"She can have him," said Daisy, as she climbed frantically up the narrow steps leading from the Arcadian's dining room onto the main deck of the ship. Glancing backward, her heart beating faster, she pushed through the crowd of passengers, and muttered in a muddled undertone, "This is what I might have expected."
Daisy, an attractive socialite widow in her 40s, had just been jilted by a man whose company she was enjoying. He had been her "knight in shining armor;" now he was nothing but a deceitful demon.
Moments earlier, she had learned that her companion for the voyage, Sir Robert Baden-Powell, had met someone else, a woman named Olave Soames, who was traveling with her father. A headlong romance had begun.
Crushed by the calamity, she braced herself for the stark reality of rejection. Gazing in gloom at the waves beating against the side of the ship, her mind begin to spin like a video-tape movie at fast-forward over the past few months: The parties in London with the rich and famous; the intimate conversations; the sculpturing they had done together, and now the voyage to America; these had offered hope, but now the end had come. She would simply forget them all.
But there was something she could not forget - the dream of starting the Girl Guides organization, an idea that had lodged itself in her mind by her association with Sir Robert. With that in mind, she decided to withdraw herself from the presence of Sir Robert and his new young love. When the ship stopped in Jamaica, she left before the cruise was ended, and made other plans to sail for Savannah.
Heavy-hearted, and lonely, she would now devote the rest of her life toward helping the girls of America and the world by starting the Girl Scout movement.
"Daisy" was only her nickname. She was born Juliette Magill Kinzie, Oct. 31, 1860. Her mother, Nellie Kinzie, was from Chicago, and had married William Gordon of Savannah. Daisy's father served as an officer in the Confederate Army.
After the War Between the States, Daisy attended private schools in Virginia and New York; then traveled to Europe, where she met and married William Low, a wealthy English playboy. They were married in Christ Church, Savannah, Dec. 21, 1886. They returned to England.
Time passed; and Daisy's husband continued his previous lifestyle of hunting big game in Africa and chasing other women. This led to a separation; but before there could be a divorce, William Low died in 1905. Daisy then left for France to study sculpturing. Returning to England, she met Sir Robert Baden-Powell, a British Army general.
Baden-Powell had founded the Boy Scouts in 1908. He had written a military reconnaissance book for army officers and "Scouting for Boys," and organized the first Boy Scout encampment at Brownsea Island in Dorset, Scotland, the same year the American Boy Scouts were established.
Agnes Baden-Powell, Robert's sister, organized the British Girl Guides in 1910. Through her association with the Baden-Powells in England and Scotland, Daisy, who had once told Robert, "I feel like my life has been wasted," was suddenly inspired to do something for others; she would carry the benefits of the Girl Guides to America, and would see its beginning in Savannah, her home city.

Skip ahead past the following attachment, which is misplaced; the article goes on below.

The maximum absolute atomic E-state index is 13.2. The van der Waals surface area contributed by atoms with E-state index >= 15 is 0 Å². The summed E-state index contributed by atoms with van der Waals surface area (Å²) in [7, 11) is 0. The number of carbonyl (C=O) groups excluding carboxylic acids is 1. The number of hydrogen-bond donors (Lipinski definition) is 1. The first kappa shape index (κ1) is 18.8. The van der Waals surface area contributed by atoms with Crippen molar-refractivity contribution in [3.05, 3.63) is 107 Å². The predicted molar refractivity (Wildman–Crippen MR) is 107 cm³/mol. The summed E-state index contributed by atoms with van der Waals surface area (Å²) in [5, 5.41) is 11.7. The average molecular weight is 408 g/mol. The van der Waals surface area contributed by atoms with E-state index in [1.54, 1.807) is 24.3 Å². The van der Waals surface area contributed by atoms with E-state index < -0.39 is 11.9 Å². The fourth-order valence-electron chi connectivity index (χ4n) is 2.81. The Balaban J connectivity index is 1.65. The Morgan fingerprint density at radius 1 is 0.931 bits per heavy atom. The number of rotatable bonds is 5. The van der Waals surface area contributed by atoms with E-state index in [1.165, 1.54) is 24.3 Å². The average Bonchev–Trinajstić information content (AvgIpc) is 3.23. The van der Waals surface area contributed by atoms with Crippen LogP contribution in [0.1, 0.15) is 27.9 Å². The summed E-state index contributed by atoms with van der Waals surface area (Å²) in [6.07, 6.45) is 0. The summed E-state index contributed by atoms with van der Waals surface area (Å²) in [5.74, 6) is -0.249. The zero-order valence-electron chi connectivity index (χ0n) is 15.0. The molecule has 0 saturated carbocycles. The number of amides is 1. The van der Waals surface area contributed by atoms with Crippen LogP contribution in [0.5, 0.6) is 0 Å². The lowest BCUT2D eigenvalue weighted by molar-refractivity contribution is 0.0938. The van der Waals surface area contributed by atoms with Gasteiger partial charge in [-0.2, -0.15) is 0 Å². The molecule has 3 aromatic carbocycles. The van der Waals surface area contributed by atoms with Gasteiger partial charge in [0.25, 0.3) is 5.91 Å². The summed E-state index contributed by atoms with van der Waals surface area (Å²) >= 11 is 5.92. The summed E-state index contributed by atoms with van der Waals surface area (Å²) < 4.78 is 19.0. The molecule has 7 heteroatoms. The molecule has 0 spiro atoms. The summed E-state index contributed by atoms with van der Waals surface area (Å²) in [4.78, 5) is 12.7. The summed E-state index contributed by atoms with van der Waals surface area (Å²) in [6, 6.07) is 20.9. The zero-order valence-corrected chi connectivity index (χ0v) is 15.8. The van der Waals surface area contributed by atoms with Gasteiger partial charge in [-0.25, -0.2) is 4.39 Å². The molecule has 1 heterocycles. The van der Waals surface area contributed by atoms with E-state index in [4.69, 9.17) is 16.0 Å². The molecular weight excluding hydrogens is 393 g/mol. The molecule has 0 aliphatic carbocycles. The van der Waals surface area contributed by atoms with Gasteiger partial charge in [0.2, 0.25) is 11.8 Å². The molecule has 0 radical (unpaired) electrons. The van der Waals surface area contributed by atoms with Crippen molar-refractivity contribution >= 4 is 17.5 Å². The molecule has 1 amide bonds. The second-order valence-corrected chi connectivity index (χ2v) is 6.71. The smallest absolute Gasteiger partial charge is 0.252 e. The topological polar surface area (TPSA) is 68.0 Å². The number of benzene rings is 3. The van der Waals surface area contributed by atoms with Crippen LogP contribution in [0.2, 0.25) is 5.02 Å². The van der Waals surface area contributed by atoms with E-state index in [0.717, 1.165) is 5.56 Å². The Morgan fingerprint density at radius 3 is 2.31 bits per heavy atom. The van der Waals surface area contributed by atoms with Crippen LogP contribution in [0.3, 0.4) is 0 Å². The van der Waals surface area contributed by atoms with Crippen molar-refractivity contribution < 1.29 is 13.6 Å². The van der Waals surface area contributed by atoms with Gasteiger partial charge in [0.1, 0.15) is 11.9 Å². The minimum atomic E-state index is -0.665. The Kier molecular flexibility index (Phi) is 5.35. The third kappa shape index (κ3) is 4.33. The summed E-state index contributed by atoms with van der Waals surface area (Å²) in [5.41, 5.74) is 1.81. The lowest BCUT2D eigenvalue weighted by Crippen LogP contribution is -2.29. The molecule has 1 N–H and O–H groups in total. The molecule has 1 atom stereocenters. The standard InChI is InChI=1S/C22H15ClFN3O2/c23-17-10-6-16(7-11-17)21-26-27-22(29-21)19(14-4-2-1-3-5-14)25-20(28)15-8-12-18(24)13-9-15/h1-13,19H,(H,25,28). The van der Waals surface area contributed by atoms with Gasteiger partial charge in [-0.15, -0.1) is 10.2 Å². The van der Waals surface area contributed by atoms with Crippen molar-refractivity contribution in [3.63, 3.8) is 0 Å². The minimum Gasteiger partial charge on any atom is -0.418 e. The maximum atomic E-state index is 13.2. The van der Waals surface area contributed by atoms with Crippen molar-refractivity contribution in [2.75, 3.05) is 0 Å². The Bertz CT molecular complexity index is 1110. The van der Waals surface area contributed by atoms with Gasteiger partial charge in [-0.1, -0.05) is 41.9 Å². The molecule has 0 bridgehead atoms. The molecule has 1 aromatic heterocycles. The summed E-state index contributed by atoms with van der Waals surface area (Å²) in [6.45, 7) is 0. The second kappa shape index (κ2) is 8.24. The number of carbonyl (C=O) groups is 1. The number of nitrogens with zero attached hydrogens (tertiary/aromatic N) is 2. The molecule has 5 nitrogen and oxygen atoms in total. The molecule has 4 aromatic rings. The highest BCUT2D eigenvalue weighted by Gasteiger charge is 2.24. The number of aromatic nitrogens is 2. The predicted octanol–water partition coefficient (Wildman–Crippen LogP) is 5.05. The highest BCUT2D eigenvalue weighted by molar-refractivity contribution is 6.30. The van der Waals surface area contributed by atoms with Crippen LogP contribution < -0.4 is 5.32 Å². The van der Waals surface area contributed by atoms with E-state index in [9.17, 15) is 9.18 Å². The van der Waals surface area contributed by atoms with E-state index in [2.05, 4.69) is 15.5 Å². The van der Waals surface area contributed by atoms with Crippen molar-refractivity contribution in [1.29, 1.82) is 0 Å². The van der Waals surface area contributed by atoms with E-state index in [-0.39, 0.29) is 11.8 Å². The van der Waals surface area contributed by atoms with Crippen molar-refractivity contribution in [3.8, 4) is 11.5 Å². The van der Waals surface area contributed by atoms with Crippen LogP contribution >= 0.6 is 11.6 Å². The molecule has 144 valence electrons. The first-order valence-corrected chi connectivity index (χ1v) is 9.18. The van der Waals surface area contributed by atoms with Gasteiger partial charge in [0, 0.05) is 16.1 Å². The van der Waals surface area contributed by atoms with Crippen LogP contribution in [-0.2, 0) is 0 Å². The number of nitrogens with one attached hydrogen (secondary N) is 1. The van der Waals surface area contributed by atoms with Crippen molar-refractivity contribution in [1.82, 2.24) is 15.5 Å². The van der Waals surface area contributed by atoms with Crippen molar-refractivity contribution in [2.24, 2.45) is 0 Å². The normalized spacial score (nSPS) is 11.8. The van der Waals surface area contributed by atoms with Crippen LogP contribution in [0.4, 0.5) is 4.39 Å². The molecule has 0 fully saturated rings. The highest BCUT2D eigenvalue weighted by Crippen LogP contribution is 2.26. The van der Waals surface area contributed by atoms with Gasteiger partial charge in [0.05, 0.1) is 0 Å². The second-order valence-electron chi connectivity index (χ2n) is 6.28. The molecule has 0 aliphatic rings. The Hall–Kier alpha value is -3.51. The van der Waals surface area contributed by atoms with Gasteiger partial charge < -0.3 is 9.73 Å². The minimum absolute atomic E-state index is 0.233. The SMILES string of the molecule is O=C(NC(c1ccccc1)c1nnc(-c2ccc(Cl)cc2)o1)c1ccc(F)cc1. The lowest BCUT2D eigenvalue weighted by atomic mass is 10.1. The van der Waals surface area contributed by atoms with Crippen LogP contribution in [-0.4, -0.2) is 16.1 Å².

Her voyage on the Arcadian to Savannah by way of the West Indies with Sir Robert was her first step toward the realization of her dream. Her romance with Sir Robert failed; but through it her future had been charted. Through her resolute spirit and the power of her dream, time was inverted, and the sunset of her purpose became the dawn of a new and brighter day.
In time, she reached Savannah, and contacted her cousin, Nana Pape, and said: "I have something for the girls of Savannah and all America and all the world."
Vision became reality, and very soon.
In a few days she and Nana had enlisted Page Anderson, a distant relative, who was already a leader of a group of nature-loving girls. Page was drafted as the initial patrol captain, and the Girl Guides of America was off to a hopeful start. The first meetings were held in the carriage house behind the home of Daisy. Uniforms were dark blue skirts, middy blouses, black cotton stockings, and black hair ribbons, and membership included girls ages 7 to 17.
This new organization would be something that would give to young girls in America, and later the world, their first experience of camping and related activities. It was a growing benefit born in the mind of a broken-hearted, homesick widow which became on March 12, 1912, the Girl Scouts of America in the birthplace of Juliette Gordon Low.
In 1915, a national headquarters was set up in Washington, D. C. and incorporated with a national council and a constitution and by-laws.
The Girl Scouts of the United States of America is a nonsectarian, nonpolitical organization for all girls of all races and creeds. Is purpose is to help girls learn and practice good citizenship. Through the organization a liaison is maintained with all similar groups in all parts of the world through correspondence, exchange visits and conferences.
Today there are over three million Girl Scout and Girl Guides in nearly every industrialized country in the world. Their activities include homemaking, arts and crafts, health and safety, literature and dramatics, camping and hiking, music, dancing, sports and games, community life and international friendship.
In Savannah, the First National Girl Scout Headquarters building, formerly the carriage house at 330 Drayton Street, was willed to the organization upon Juliette's death in 1927. The building now houses the Council's uniform and equipment shop.
It also displays Girl Scout memorabilia, and is a program center. The Wayne-Gordon House, 142 Bull Street, birthplace of Juliette Lowe, is now the shrine for over three million scouts.
Juliette Low had no children, but her spirit lives on in the Girl Scout work she started - a rich blessing to millions of girls around the world.